It was there that, within sight of shore, the critic/feminist/reformer/editor/travel writer Margaret Fuller died, along with her husband Giovanni Ossoli and baby Angelino. Most of the crew survived and onlookers on shore waited patiently for cargo from the ship to arrive on shore for their plundering. The bodies of Margaret Fuller and her husband were never found, despite a search by both William Henry Channing and Henry David Thoreau.
Thoreau was sent by Ralph Waldo Emerson, who years earlier hand-picked Fuller as the first editor of The Dial, the official journal of the Transcendentalists. Thoreau wrote back what some of the witnesses saw of the ship as it broke apart. He also noted how little of the family's belongings were found: "the broken desk... a large black leather trunk... a carpetbag... and one of his shoes are all the Ossoli effects known to have been found." The wreck of the Elizabeth would be sold for scrap the day he wrote the letter.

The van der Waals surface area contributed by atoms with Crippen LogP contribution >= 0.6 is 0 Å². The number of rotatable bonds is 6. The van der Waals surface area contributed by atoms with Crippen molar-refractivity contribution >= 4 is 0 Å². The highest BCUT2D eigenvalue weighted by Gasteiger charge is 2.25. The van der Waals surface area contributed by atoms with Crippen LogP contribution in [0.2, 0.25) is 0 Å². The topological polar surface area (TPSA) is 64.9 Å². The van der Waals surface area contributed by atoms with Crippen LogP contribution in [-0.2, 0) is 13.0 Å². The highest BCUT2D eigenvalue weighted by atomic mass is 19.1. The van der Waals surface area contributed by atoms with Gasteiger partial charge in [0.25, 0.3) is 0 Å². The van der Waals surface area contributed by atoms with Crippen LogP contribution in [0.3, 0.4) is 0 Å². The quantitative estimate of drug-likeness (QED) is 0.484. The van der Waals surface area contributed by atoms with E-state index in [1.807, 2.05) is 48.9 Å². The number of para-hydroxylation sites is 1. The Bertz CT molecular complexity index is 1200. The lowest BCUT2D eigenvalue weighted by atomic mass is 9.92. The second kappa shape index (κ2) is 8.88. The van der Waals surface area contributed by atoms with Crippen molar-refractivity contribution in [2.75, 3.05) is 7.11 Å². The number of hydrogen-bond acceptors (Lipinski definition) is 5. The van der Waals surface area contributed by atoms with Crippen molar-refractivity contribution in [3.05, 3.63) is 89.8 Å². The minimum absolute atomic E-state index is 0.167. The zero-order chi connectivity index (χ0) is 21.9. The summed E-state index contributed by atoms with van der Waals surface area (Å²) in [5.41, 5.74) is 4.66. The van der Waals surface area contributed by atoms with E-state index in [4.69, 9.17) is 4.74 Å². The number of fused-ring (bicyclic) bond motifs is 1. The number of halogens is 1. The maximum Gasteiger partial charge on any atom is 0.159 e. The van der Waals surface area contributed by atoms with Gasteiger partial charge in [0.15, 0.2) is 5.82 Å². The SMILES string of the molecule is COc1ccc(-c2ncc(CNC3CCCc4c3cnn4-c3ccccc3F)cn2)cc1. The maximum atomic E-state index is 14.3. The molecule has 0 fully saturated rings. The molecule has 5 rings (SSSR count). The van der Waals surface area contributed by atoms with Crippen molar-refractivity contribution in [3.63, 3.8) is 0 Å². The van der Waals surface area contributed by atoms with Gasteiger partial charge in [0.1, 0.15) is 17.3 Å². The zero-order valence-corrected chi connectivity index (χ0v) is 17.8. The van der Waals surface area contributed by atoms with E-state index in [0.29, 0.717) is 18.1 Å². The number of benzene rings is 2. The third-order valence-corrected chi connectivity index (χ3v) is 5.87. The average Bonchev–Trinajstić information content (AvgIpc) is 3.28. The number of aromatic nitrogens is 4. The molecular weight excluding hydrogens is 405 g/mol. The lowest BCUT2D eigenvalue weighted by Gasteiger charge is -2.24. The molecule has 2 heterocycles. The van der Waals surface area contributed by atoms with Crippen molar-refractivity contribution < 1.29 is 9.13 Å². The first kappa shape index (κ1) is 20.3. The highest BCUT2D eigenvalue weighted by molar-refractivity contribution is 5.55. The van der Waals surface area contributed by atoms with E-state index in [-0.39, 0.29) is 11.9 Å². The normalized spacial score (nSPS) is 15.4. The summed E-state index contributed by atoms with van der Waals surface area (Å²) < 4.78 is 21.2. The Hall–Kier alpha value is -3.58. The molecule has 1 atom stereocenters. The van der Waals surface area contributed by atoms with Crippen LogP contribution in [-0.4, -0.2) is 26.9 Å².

Fuller had ominous premonitions about her trip. She wrote at the time about "praying fervently, indeed, that it may not be my lot to lose my boy at sea, either by unsolaced illness, or amid the howling waves." In fact, Angelino contracted smallpox at the same time as the Elizabeth's captain. If the boy did die, however, she asked that the whole family "may go together, and that the anguish may be brief." While delayed by rain, Fuller wrote to her mother back in Massachusetts, who she hadn't seen after a few years living in Europe (primarily Italy):
Should anything hinder our meeting upon earth, think of your daughter as one who always wished, at least, to do her duty.... I hope we shall be able to pass some time together yet, in this world. But, if God decrees otherwise, here and hereafter, my dearest mother, [I am] your loving child, Margaret.